Patheos Link Roundup

Dear readers, unlike the original, your substitute Anchoress can be such an airhead. It just occurred to me that I’ve been so preoccupied with John Paul’s beatification, and with worrying about what I should write, that I spaced the chance to plug my Patheos buddies’ columns.

Am correcting that oversight toute de suite.

Julie Davis, happiest Catholic in town, reviews some Mesopotamian fanfic — Robert Silverberg’s Gilgamesh the King, written in the Sumerian hero’s own voice.

Deacon Greg Kandra hawks
something no home should be without: a blessing.

Marcia Morrisey, who also made it to Rome, meditates on Susan Vigilante’s Breakfast with the Pope.

Joseph Susanka reviews René Clément’s Jeux Interdits (forbidden games), a rare edifying film depiction of childhood, and of spirituality.

Lisa Mldadnich — by my reckoning, the most lovable human being on the planet — offers tips on “teaching kids to value suffering.”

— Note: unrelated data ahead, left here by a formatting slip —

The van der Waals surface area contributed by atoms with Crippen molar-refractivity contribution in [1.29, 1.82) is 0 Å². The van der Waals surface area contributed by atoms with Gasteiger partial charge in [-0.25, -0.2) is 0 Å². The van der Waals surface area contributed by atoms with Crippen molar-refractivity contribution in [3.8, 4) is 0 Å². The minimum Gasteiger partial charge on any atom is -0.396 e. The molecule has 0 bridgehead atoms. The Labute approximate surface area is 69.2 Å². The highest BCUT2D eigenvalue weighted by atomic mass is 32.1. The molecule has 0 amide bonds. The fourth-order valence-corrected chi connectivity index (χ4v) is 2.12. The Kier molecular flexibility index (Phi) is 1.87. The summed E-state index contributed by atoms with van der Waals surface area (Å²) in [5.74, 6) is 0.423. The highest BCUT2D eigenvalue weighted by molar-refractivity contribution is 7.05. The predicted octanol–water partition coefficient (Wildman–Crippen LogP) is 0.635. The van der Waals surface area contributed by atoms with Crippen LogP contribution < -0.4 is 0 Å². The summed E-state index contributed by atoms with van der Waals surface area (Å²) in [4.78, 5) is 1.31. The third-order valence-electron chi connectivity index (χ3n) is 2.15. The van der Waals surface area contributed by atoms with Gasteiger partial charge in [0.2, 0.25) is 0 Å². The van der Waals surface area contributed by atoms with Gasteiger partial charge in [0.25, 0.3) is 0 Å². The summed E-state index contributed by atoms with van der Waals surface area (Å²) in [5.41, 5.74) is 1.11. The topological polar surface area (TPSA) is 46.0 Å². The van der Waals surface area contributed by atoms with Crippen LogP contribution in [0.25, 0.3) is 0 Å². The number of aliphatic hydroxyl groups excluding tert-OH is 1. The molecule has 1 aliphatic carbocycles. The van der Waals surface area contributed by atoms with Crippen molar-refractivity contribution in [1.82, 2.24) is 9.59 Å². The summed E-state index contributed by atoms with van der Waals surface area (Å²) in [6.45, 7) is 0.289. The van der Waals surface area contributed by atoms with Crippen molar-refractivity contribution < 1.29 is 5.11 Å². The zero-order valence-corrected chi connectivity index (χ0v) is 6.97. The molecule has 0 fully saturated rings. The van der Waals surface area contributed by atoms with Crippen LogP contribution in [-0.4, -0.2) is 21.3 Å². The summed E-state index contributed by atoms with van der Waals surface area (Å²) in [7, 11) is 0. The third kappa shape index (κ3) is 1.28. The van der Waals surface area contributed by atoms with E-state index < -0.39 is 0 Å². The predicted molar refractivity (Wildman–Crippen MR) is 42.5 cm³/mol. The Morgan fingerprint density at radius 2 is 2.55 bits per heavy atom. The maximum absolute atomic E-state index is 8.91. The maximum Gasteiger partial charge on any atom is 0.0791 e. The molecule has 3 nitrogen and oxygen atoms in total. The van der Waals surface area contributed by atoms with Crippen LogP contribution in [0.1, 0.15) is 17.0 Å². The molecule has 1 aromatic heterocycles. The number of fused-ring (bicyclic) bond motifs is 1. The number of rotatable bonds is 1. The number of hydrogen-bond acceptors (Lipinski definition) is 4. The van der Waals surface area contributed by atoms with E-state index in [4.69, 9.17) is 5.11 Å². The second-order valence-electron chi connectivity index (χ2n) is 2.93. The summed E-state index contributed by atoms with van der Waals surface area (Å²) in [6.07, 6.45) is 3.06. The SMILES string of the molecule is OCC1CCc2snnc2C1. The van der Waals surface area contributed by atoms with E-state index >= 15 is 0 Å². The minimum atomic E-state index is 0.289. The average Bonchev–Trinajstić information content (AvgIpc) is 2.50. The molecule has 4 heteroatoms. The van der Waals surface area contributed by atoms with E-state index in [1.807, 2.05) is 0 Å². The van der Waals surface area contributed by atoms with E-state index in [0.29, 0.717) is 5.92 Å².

Pat Gohn reflects on Pope Benedict’s writings on the Resurrection — how it constitutes a transition to an entirely new and wonderful form of life.

In “The Saint from UCLA,” Heather King relates how chatting with a Carmela Soprano look-alikein an oncologist’s waiting room assuaged her fear of cancer.

Dr. Tim Muldoon imagines a culture“built on the logic” of a resurrected Lord.

Dr. Pat McNamara shares the 1876 Easter homily of a young Paulist priest.

Update: Max Lindenman, Anchoress’ little helper, asks and answers the question “John Paul II’s Beatification: What’s in It for Me?”

In honor of Robert Silverberg and Gilgamesh, here’s They Might Be Giants:

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